is this you? Claim your profile.
is this you? Claim your profile.
+ Get 10 Free Contacts a Month
It's free and takes 30 seconds
APA RELATED NEWS - Local News
In a briefing last week, APD Assistant Chief David Carter said a "struggle ensued" when Olsen attempted to question Brown and that Brown fled, scaled a fence, and took off running through a neighboring apartment complex. (The very brief struggle, during which Brown slapped Olsen's hand away from his shirt and ran, was recorded on an amateur video broadcast repeatedly on TV news and posted online.) The officers followed – Olsen ran around the fence, trying to head Brown off, said attorney Tom Stribling, a union lawyer who represented Olsen in the first hours after the shooting.
Olsen repeatedly yelled for Brown to "show his hands," Stribling said. In other words, says Follmer's attorney Tom Stribling, it appears that being a probationary public safety employee in Austin - either a rookie cop or firefighter - means being an employee of no-man's land, working toward the promise of civil service protection, but without any interim employment protection. "The point is that [the city] just [doesn't] want to give rookie police officers and firefighters who've worked for the city at least six months, but are still on probation, any route for an appeal," Stribling said. Nonetheless, Stribling says Follmer's termination seems to hinge on what Ellison sees as "inconsistencies" in the statements Follmer gave to Internal Affairs detectives and to investigators in the department's Integrity Crimes Unit, which reviews allegations of criminal misconduct by police and other public officials. Stribling says that during Follmer's disciplinary review-board hearing, Ellison focused on a single answer Follmer gave to IA detectives as evidence that Follmer offered inconsistent explanations as to why he hit Hernandez. According to Stribling, Follmer told both IA and ICU officers that he hit Hernandez because he continued to struggle with the officers. Late in the questioning, however, Follmer told IA - in response to a direct question - that he might not have struck Hernandez if Gray, who was Follmer's field training officer and thus responsible for evaluating Follmer's performance during part of his probationary period, hadn't first struck the handcuffed man. Stribling says it was that answer that Ellison used as the basis to complain that Follmer was inconsistent. That makes little - if any - sense to Stribling. Stribling filed an official notice of Follmer's appeal with Human Resources' Rodgers on June 7, seeking review by a hearing examiner who would be tasked with reviewing the case and then recommending to City Manager Toby Futrell whether Follmer's termination should be upheld or whether a lesser punishment would be warranted; Futrell would have the final say. At press time, Stribling said he was reviewing city policy and exploring the possibility of other avenues for appeal. "He's extremely happy," said Little's attorney Tom Stribling. Little's attorney, Tom Stribling, general counsel for the Austin Police Association, presented to civil service arbitrator Herman Bennett evidence of at least a dozen similar cases in which Knee had responded more leniently (from three to 60 days off), and not a single offending officer had been terminated. Stribling questioned the APD's apparently arbitrary distinction between what the brass considers a "mistake" versus a "lie." But as attorney Stribling pointed out during the hearing, that hasn't been the price for other officers who've committed similar infractions. Stribling offered evidence of more than a dozen similar cases, none resulting in termination. Yet Stribling recounted a case in which an officer had pulled over a drunken off-duty officer and drove the officer home, where he found evidence of a domestic dispute. Asked by Stribling to explain the time discrepancy in the documents, Knee initially sat mute. After a long silence, he claimed that there was, indeed, a valid reason for his belated request. Stribling asked how the DA's decision could have "affected this case if you'd imposed discipline before the grand jury" acted? Asked about the apparent conflict, Stribling said that pending the arbitrator's decision in the matter,"it may be necessary to resolve these conflicting statements through the judicial system."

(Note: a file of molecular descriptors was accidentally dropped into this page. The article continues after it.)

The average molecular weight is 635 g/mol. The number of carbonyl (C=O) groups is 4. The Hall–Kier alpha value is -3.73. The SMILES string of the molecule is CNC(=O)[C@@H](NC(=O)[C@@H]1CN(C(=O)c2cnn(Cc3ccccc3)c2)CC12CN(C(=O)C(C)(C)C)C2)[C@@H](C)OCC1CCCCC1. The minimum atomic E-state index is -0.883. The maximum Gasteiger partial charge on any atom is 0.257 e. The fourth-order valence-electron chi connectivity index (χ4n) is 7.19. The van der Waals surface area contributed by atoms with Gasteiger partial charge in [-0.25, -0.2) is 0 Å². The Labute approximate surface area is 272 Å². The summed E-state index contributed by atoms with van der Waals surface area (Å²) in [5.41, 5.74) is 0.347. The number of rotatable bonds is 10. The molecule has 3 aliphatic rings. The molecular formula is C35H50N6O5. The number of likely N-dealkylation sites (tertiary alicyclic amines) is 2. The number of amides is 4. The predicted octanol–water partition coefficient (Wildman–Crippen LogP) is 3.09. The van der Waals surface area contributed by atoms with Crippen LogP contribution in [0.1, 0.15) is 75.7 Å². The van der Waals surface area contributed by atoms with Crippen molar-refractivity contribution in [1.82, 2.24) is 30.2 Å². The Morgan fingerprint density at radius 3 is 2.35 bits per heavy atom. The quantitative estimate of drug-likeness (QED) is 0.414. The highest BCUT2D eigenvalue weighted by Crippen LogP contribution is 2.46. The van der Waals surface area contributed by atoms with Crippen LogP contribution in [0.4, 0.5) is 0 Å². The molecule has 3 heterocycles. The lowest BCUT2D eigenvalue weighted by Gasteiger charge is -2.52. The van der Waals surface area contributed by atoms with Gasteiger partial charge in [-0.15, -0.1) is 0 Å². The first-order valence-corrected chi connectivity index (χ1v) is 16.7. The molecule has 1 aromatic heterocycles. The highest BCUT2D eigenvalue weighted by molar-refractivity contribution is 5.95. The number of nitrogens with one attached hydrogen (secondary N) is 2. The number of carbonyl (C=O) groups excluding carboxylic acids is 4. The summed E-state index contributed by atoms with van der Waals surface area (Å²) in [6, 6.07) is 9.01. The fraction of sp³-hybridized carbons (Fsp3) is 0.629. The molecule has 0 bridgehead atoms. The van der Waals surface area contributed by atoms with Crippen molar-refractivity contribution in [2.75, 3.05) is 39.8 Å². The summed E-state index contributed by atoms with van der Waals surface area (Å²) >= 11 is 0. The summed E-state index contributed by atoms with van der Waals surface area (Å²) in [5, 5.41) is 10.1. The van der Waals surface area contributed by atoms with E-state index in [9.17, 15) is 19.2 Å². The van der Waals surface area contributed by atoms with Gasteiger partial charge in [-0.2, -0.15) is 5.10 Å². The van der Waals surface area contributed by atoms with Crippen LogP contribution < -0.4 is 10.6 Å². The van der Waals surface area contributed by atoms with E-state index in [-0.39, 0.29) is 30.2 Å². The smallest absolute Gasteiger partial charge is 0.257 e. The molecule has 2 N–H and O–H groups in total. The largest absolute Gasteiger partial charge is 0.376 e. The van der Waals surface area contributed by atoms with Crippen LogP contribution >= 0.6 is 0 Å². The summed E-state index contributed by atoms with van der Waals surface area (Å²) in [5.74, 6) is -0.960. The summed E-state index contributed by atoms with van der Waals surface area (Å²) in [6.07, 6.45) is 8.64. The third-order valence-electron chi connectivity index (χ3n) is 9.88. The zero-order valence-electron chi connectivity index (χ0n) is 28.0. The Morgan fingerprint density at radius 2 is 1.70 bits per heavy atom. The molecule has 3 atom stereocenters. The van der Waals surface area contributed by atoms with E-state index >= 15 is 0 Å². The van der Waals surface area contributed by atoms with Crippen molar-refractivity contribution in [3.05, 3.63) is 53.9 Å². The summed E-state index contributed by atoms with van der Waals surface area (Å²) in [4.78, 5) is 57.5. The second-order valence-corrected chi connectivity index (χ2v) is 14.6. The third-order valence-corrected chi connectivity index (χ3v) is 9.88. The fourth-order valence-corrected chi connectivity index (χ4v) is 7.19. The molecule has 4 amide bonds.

The Austin Chronicle: News: Still Looking for the Truth at APD
"He's extremely happy," said Little's attorney Tom Stribling.
APA RELATED NEWS - Local News
However, on cross-examination by Stribling, the Administrative Clerk admitted that documents have been misfiled in the past, and testified that he could not state under oath that the report had not been filed.
APA RELATED NEWS - Local News
Tom Stribling, an attorney for the Combined Law Enforcement Associations of Texas who frequently represents officers, said the effort "may yield some interesting things."